Some facilities have "by-product" coking ovens in which the volatile decomposition products are collected, purified and separated for use in other industries, as fuel or chemical feedstocks. Otherwise the volatile byproducts are burned to heat the coking ovens. This is an older method, but is still being used for new construction.
Bituminous coal must meet a set of criteria for use as coking coal, determined by particular coal assay techniques. These include moisture content, ash content, sulfur content, volatile content, tar, and plasticity. This blending is targeted at producing a coke of appropriate strength (generally measured by coke strength after reaction), while losing an appropriate amount of mass. Other blending considerations include ensuring the coke doesn't swell too much during production and destroy the coke oven through excessive wall pressures.
The greater the volatile matter in coal, the more by-product can be produced. It is generally considered that levels of 26–29% of volatile matter in the coal blend are good for coking purposes. Thus different types of coal are proportionally blended to reach acceptable levels of volatility before the coking process begins. If the range of coal types is too great, the resulting coke is of widely varying strength and ash content, and is usually unsellable, although in some cases it may be sold as an ordinary heating fuel. As the coke has lost its volatile matter, it cannot be coked again.
Coking coal is different from thermal coal, but arises from the same basic coal-forming process. Coking coal has different macerals from thermal coal, i.e. different forms of the compressed and fossilized vegetative matter that comprise the coal. The different macerals arise from different mixtures of the plant species, and variations of the conditions under which the coal has formed. Coking coal is graded according to its ash percentage-by-weight after burning:
- Steel Grade I (Ash content not exceeding 15%)
- Steel Grade II (Exceeding 15% but not exceeding 18%)
- Washery Grade I (Exceeding 18% but not exceeding 21%)
- Washery Grade II (Exceeding 21% but not exceeding 24%)
- Washery Grade III (Exceeding 24% but not exceeding 28%)
- Washery Grade IV (Exceeding 28% but not exceeding 35%)
The "hearth" process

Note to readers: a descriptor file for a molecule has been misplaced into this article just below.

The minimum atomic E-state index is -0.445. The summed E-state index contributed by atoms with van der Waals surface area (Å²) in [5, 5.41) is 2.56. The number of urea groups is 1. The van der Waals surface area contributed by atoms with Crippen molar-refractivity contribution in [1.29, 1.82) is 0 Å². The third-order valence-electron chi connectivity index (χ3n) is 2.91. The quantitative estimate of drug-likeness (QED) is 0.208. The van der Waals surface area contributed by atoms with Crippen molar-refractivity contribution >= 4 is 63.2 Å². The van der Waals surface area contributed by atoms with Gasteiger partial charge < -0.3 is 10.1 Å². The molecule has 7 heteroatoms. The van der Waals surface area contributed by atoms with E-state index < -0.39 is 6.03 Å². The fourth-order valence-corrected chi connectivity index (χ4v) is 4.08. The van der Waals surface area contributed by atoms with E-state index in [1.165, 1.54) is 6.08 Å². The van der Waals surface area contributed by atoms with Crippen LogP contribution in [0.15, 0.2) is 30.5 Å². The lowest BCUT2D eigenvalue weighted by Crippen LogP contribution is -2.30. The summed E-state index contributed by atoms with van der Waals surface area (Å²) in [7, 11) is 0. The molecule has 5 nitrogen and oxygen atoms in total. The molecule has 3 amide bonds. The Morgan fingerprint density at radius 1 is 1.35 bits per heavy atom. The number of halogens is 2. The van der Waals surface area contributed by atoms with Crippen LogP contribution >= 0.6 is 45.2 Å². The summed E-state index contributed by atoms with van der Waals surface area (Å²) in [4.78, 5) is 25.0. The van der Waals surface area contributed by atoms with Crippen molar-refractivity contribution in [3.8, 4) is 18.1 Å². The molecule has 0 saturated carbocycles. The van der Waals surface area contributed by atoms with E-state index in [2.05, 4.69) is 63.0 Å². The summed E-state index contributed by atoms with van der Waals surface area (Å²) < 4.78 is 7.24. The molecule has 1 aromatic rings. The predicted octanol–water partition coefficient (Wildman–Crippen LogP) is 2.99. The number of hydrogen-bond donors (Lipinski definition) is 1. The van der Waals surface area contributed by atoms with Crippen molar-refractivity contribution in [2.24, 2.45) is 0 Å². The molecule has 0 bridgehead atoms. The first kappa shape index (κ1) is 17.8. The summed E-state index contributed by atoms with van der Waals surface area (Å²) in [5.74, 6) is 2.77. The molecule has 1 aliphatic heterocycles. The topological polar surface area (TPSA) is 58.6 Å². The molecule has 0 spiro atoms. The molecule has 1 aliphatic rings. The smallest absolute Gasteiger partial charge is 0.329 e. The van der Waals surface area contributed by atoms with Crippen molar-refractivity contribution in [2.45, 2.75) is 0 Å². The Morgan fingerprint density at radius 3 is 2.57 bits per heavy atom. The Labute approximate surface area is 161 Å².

The "hearth" process of coke-making, using lump coal, was akin to that of charcoal-burning; instead of a heap of prepared wood, covered with twigs, leaves and earth, there was a heap of coals, covered with coke dust. The hearth process continued to be used in many areas during the first half of the 19th century, but two events greatly lessened its importance. These were the invention of the hot blast in iron-smelting and the introduction of the beehive coke oven. The use of a blast of hot air, instead of cold air, in the smelting furnace was first introduced by Neilson in Scotland in 1828. The hearth process of making coke from coal is a very lengthy process.
Beehive coke oven
A fire brick chamber shaped like a dome is used, commonly known as a beehive oven. It is typically 4 meters (13.1 ft) wide and 2.5 meters (8.2 ft) high. The roof has a hole for charging the coal or other kindling from the top. The discharging hole is provided in the circumference of the lower part of the wall. In a coke oven battery, a number of ovens are built in a row with common walls between neighboring ovens. A battery consisted of a great many ovens, sometimes hundreds, in a row.
Coal is introduced from the top to produce an even layer of about 60 to 90 centimeters (24 to 35 in) deep. Air is supplied initially to ignite the coal. Carbonization starts and produces volatile matter, which burns inside the partially closed side door. Carbonization proceeds from top to bottom and is completed in two to three days. Heat is supplied by the burning volatile matter so no by-products are recovered. The exhaust gases are allowed to escape to the atmosphere. The hot coke is quenched with water and discharged, manually through the side door. The walls and roof retain enough heat to initiate carbonization of the next charge.